December 7, 2007 Volume 108 Number 23
By DON McINTOSH, Associate Editor
Look for the union label
There’s a shop on Portland’s North Interstate Avenue that sells something hard to find: U.S.-made garments, made by union workers. Many of the clothes even sport the union label. In fact, the shop is packed, ceiling to floor, with well-made coats, dresses and, blouses, and the prices are reasonable. These clothes were made to last. And it’s a good thing they were, because every garment in AlexSandra’s Vintage Emporium is 40, 50, 60 years old.
“There’s nothing in here made in China,” says owner AlexSandra, for whom that’s a point of pride.
AlexSandra, 29, organizes a monthly vintage fashion show, at which in October, she got a singer to perform “Look For The Union Label.” The song — a catchy jingle in a union ad campaign — aired on national television from 1975 to 1982. It was intended to make union members proud — but also, indirectly, to warn consumers of the danger imported goods posed to the American way of life.
Outsourcing, to low-wage foreign factories, killed U.S. apparel manufacturing. Last year, imports made up 91 percent of apparel and 99 percent of shoes sold in the United States. U.S.-made is largely confined to uniforms and workwear, men’s suits, and quick-turnaround items.
And apparel is just a small part of an unmistakable trend. The United States hasn’t had a trade surplus since 1975, and the annual trade deficit has soared since the early 1990s, passing $100 billion in 1996 and $758 billion in 2006.
For the most part, the deficit isn’t about foreign companies selling into the U.S. market; it’s about U.S companies outsourcing production to foreign contractors.
Clothing was one of the first U.S. industries to shift manufacturing overseas. Other industries followed, including toys, tools, electronics and housewares.
“We still make things here,” says Robert Scott, an economist with the Economic Policy Institute, a Washington, D.C.-based think-tank that advocates shared prosperity. "We make machine tools and electronic parts and industrial equipment, tractors — things you don’t see on the storeroom floor at Target.”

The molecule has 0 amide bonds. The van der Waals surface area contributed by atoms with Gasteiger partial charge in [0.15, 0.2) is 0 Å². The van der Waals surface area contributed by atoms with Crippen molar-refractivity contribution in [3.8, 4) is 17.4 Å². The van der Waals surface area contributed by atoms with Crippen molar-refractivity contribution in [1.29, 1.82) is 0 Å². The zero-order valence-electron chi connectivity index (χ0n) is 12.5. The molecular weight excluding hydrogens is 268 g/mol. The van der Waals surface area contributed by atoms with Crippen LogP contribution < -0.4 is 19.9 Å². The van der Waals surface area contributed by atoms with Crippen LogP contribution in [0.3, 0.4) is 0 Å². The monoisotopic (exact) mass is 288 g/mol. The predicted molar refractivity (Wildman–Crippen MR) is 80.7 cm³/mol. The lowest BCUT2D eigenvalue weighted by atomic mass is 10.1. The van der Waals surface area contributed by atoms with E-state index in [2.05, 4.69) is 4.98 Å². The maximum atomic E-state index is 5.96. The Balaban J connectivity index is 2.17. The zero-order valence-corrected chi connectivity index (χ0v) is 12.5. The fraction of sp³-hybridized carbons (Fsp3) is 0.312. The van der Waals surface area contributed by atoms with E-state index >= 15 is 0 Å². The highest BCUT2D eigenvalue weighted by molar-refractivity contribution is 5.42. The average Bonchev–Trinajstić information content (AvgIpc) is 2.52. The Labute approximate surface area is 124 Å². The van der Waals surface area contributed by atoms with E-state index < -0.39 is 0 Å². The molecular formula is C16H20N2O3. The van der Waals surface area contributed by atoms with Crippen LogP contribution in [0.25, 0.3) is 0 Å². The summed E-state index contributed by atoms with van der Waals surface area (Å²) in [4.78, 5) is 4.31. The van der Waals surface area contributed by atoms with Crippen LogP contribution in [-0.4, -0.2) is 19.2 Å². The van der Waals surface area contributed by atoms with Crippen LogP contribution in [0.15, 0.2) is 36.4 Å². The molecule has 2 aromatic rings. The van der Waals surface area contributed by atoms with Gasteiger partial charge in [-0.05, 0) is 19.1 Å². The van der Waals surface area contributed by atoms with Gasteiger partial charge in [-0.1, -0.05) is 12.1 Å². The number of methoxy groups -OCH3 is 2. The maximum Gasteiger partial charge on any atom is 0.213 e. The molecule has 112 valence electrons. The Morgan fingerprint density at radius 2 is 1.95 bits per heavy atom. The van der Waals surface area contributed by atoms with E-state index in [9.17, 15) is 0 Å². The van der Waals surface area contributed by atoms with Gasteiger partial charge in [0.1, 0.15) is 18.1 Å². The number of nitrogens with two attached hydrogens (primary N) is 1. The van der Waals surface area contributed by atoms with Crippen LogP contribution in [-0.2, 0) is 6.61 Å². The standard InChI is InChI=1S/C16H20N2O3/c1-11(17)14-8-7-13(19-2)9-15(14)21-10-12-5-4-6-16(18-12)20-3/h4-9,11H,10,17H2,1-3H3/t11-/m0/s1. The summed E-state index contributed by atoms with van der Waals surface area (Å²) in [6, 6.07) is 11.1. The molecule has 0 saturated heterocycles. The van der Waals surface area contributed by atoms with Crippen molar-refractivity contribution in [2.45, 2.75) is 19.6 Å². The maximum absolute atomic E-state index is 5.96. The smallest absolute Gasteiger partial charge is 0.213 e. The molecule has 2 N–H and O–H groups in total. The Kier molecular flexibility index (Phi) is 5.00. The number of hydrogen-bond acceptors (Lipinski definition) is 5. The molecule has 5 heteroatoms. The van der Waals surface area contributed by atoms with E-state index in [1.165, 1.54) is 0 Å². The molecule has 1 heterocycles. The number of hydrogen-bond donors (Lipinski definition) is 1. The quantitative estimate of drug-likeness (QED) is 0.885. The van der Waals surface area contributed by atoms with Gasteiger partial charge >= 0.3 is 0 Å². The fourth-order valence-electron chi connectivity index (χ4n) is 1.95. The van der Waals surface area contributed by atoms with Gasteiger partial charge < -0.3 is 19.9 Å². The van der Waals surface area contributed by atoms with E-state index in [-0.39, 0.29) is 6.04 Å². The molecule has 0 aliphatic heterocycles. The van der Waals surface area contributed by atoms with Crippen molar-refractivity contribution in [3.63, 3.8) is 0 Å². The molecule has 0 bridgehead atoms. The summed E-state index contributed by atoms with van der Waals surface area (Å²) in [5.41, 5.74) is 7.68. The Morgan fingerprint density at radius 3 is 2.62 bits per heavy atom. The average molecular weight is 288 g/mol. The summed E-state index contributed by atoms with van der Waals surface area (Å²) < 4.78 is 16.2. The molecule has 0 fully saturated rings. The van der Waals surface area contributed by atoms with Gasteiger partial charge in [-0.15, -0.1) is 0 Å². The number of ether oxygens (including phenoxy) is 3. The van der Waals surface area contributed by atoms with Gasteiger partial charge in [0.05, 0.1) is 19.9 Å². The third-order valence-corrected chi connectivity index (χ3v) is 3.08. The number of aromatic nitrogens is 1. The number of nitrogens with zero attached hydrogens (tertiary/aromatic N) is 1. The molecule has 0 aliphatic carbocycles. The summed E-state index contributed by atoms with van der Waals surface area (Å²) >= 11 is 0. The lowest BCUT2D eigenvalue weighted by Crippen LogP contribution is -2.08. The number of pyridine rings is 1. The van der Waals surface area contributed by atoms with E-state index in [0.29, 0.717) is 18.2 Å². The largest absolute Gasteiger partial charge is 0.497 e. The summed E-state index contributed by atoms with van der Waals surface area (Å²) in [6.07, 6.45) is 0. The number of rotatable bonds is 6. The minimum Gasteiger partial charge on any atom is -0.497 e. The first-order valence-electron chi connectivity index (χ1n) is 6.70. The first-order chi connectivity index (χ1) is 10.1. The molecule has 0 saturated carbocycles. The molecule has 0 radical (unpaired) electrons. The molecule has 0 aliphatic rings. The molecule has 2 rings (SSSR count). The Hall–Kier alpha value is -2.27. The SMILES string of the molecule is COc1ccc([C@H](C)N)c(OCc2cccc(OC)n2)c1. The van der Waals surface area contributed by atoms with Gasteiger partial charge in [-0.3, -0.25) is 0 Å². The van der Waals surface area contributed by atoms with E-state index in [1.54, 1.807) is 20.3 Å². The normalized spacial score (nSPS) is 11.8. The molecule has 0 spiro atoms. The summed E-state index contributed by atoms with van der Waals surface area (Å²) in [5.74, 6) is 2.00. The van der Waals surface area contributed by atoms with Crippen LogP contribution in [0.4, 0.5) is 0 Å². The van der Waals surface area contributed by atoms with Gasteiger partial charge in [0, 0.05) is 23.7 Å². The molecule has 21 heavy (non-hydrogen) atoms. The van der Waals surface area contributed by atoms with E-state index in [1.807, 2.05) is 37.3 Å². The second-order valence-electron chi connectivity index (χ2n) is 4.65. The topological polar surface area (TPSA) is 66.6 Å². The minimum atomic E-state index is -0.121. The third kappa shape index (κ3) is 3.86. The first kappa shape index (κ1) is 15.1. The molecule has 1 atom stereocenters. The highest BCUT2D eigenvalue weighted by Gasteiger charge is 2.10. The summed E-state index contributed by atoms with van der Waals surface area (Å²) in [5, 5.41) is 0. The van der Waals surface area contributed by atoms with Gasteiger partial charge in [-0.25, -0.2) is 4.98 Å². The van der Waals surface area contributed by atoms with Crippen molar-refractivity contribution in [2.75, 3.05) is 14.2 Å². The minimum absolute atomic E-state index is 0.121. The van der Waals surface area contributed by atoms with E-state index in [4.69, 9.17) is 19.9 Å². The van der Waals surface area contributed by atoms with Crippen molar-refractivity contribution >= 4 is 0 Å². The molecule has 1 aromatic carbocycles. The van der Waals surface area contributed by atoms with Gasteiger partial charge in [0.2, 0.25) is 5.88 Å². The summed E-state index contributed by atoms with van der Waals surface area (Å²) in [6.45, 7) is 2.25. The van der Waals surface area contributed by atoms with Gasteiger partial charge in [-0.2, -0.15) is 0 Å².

In short, consumer goods of all kinds that once might have been made by American workers are now largely produced by workers overseas.
When finding a “Made in USA” label in a mall or department store can take hours, looking for the union label can be pretty daunting. The AFL-CIO’s Union Label and Service Trades Department, responsible for promoting union-made goods, has just one staffperson. Charlie Mercer organizes an annual union products trade show in a U.S. city, and maintains a list of union-made products at www.unionlabel.org. The department used to publish that list in book form, but Mercer said the companies on the list were so rapidly offshoring and de-unionizing that it became impossible to keep the book up to date. Even the Web list was swiftly becoming obsolete, so the Union Label board voted a few years ago to purge anything on the list older than five years. Of the remaining 2,000 items, very few are available to consumers in retail form. And the list is littered with defunct Web sites and incomplete information.
Last month, the Oregon AFL-CIO sent a questionnaire to over 100 offices of affiliated unions asking for information about products made by Oregon union members. Just three unions responded.
While union labels have become rarer than bald eagles, the “Made in China” labels seem to be on nearly everything.